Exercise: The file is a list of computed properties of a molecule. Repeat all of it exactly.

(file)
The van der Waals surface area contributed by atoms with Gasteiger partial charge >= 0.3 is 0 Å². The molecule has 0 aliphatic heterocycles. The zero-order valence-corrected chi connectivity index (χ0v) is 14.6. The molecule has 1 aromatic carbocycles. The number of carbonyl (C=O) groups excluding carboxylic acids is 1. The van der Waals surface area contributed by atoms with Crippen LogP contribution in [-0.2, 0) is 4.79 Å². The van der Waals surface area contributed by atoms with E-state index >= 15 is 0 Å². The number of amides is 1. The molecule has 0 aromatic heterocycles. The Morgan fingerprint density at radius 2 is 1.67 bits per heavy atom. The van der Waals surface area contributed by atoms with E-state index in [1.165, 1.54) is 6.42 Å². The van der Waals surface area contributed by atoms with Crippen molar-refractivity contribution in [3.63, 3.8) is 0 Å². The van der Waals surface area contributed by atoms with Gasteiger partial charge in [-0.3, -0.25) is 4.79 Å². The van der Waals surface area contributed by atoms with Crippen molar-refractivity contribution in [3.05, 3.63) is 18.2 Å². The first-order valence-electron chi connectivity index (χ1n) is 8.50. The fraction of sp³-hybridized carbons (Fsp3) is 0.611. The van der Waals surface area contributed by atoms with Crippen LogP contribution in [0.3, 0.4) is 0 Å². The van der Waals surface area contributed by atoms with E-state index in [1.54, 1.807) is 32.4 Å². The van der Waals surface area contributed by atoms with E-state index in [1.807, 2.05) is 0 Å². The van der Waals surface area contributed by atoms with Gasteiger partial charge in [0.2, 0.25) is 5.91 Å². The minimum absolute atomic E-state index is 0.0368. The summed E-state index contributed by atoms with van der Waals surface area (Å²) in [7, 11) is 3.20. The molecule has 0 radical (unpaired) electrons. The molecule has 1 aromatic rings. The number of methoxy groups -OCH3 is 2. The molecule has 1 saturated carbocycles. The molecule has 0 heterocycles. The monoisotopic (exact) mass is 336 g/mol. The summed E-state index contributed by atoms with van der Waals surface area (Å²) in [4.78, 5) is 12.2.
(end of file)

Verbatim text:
The van der Waals surface area contributed by atoms with Gasteiger partial charge >= 0.3 is 0 Å². The molecule has 0 aliphatic heterocycles. The zero-order valence-corrected chi connectivity index (χ0v) is 14.6. The molecule has 1 aromatic carbocycles. The number of carbonyl (C=O) groups excluding carboxylic acids is 1. The van der Waals surface area contributed by atoms with Crippen LogP contribution in [-0.2, 0) is 4.79 Å². The van der Waals surface area contributed by atoms with E-state index >= 15 is 0 Å². The number of amides is 1. The molecule has 0 aromatic heterocycles. The Morgan fingerprint density at radius 2 is 1.67 bits per heavy atom. The van der Waals surface area contributed by atoms with E-state index in [1.165, 1.54) is 6.42 Å². The van der Waals surface area contributed by atoms with Crippen molar-refractivity contribution in [3.63, 3.8) is 0 Å². The van der Waals surface area contributed by atoms with Gasteiger partial charge in [-0.3, -0.25) is 4.79 Å². The van der Waals surface area contributed by atoms with Crippen molar-refractivity contribution in [3.05, 3.63) is 18.2 Å². The first-order valence-electron chi connectivity index (χ1n) is 8.50. The fraction of sp³-hybridized carbons (Fsp3) is 0.611. The van der Waals surface area contributed by atoms with Crippen LogP contribution in [0.3, 0.4) is 0 Å². The van der Waals surface area contributed by atoms with E-state index in [1.54, 1.807) is 32.4 Å². The van der Waals surface area contributed by atoms with E-state index in [1.807, 2.05) is 0 Å². The van der Waals surface area contributed by atoms with Gasteiger partial charge in [0.2, 0.25) is 5.91 Å². The minimum absolute atomic E-state index is 0.0368. The summed E-state index contributed by atoms with van der Waals surface area (Å²) in [7, 11) is 3.20. The molecule has 0 radical (unpaired) electrons. The molecule has 1 aromatic rings. The number of methoxy groups -OCH3 is 2. The molecule has 1 saturated carbocycles. The molecule has 0 heterocycles. The monoisotopic (exact) mass is 336 g/mol. The summed E-state index contributed by atoms with van der Waals surface area (Å²) in [4.78, 5) is 12.2.